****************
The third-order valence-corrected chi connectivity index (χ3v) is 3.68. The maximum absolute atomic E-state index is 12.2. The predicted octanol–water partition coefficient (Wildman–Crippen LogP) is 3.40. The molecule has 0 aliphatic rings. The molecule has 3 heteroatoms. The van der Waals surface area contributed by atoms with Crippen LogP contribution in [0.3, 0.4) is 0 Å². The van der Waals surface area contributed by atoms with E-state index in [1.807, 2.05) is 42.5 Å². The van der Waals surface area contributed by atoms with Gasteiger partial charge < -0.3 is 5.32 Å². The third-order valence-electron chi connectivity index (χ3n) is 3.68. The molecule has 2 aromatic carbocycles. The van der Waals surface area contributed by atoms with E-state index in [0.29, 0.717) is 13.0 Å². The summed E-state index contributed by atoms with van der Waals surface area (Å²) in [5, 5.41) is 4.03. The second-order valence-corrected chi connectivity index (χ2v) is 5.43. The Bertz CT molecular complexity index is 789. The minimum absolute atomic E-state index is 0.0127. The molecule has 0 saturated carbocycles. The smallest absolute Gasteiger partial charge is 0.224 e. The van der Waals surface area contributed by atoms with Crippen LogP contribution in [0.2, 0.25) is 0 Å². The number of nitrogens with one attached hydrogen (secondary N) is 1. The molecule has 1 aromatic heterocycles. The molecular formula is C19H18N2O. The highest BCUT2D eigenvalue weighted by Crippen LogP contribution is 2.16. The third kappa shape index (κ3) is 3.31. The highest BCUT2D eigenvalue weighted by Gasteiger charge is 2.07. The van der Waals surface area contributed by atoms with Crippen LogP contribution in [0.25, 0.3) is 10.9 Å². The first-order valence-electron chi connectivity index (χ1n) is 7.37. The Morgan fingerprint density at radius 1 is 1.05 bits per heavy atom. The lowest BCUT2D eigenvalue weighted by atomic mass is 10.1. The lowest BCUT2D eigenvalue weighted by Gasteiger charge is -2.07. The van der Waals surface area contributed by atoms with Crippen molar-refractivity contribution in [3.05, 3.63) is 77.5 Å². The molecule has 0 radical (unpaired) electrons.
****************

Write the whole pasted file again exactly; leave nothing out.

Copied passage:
The third-order valence-corrected chi connectivity index (χ3v) is 3.68. The maximum absolute atomic E-state index is 12.2. The predicted octanol–water partition coefficient (Wildman–Crippen LogP) is 3.40. The molecule has 0 aliphatic rings. The molecule has 3 heteroatoms. The van der Waals surface area contributed by atoms with Crippen LogP contribution in [0.3, 0.4) is 0 Å². The van der Waals surface area contributed by atoms with E-state index in [1.807, 2.05) is 42.5 Å². The van der Waals surface area contributed by atoms with Gasteiger partial charge < -0.3 is 5.32 Å². The third-order valence-electron chi connectivity index (χ3n) is 3.68. The molecule has 2 aromatic carbocycles. The van der Waals surface area contributed by atoms with E-state index in [0.29, 0.717) is 13.0 Å². The summed E-state index contributed by atoms with van der Waals surface area (Å²) in [5, 5.41) is 4.03. The second-order valence-corrected chi connectivity index (χ2v) is 5.43. The Bertz CT molecular complexity index is 789. The minimum absolute atomic E-state index is 0.0127. The molecule has 0 saturated carbocycles. The smallest absolute Gasteiger partial charge is 0.224 e. The van der Waals surface area contributed by atoms with Crippen LogP contribution in [0.2, 0.25) is 0 Å². The number of nitrogens with one attached hydrogen (secondary N) is 1. The molecule has 1 aromatic heterocycles. The molecular formula is C19H18N2O. The highest BCUT2D eigenvalue weighted by Crippen LogP contribution is 2.16. The third kappa shape index (κ3) is 3.31. The highest BCUT2D eigenvalue weighted by Gasteiger charge is 2.07. The van der Waals surface area contributed by atoms with Crippen LogP contribution in [0.25, 0.3) is 10.9 Å². The first-order valence-electron chi connectivity index (χ1n) is 7.37. The Morgan fingerprint density at radius 1 is 1.05 bits per heavy atom. The lowest BCUT2D eigenvalue weighted by atomic mass is 10.1. The lowest BCUT2D eigenvalue weighted by Gasteiger charge is -2.07. The van der Waals surface area contributed by atoms with Crippen molar-refractivity contribution in [3.05, 3.63) is 77.5 Å². The molecule has 0 radical (unpaired) electrons.